Tuesday, March 24, 2009

Rendering lard, a tutorial

Almost as easy as boiling water. In the morning, preheat the oven to 250. Start with a chunk of butt-ugly lard that looks something like that, cut it into pieces and place in a wide dutch oven with a cup or so of water that will keep the lard from burning in the early stages and eventually evaporate away. In her fine book, Fat, Jennifer McLagan suggests dicing the lard into small cubes but there's a lot of connective tissue and such that made this too difficult for lazy me, so I just broke off hunks the size of my forearm. All was perfectly well. The pot goes into the oven where the lard gently spatters and melts all day long, filling the house with a mysterious perfume that some might find offensive, but I rather enjoyed.
Midway through the afternoon you take out the pot and ladle some of the luminous golden liquid into a cheesecloth-lined sieve set over a bowl. When you've extracted as much as you can, return the pot to the oven where the diminished chunks of fat will continue to melt and shrink for a few more hours. When you've retrieved every precious drop of rendered lard, throw away the greasy, shriveled bits left in the pan. They look like they might be yummy with salt and lime juice, but aren't. 

Lard goes in containers in refrigerator to solidify, then into the freezer.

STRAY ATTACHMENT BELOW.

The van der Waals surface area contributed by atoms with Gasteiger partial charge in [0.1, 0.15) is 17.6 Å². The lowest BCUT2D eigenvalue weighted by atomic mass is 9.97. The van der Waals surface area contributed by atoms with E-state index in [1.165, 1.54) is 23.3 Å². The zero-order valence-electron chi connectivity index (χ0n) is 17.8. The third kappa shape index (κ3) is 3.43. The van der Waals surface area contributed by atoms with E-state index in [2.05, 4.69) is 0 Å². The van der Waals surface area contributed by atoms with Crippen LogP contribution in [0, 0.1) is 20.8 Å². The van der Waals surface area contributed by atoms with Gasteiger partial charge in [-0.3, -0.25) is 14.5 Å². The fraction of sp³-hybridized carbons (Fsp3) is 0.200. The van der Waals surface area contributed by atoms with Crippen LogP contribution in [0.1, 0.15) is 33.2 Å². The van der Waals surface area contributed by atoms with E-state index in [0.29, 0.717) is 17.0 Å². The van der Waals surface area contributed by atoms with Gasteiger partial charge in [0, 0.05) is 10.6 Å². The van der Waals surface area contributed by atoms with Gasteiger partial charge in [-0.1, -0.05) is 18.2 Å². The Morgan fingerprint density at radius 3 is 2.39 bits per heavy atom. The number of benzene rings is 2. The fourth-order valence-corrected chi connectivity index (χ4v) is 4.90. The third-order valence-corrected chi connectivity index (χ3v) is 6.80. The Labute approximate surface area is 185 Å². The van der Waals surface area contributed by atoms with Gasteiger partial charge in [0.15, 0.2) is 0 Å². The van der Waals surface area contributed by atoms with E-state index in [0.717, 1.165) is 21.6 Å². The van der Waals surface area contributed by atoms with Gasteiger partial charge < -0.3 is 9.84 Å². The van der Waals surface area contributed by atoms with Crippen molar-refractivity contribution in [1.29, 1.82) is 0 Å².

Far from grotesque, I found this to be a thrilling and primal food processing experience. 


  1. Sweet! Thank you so much.

  2. I can't believe you rendered your own lard -- you're my personal hero! I've got a killer buttermilk biscuit recipe that calls for the good stuff...

  3. Interesting. How did it taste compared to pre-rendered lard. Was it worth the mess, gas, expense, etc. Or just great to do one time?

  4. Anonymous,
    I didn't taste the pre-rendered lard, as it was raw and unappetizing. Actually, I didn't taste the rendered lard either until it was used in the pie crust at which point it provided a faint porky flavor. Rendering lard is not for everyone, but if you cook tamales, pie crusts, do a lot of frying or are cooking through a book called FAT it comes in handy.

  5. I render the fat from any chicken I dismember, and make cracklings which do taste wonderful with just a little salt, and the schmaltz is perfect for making chicken livers.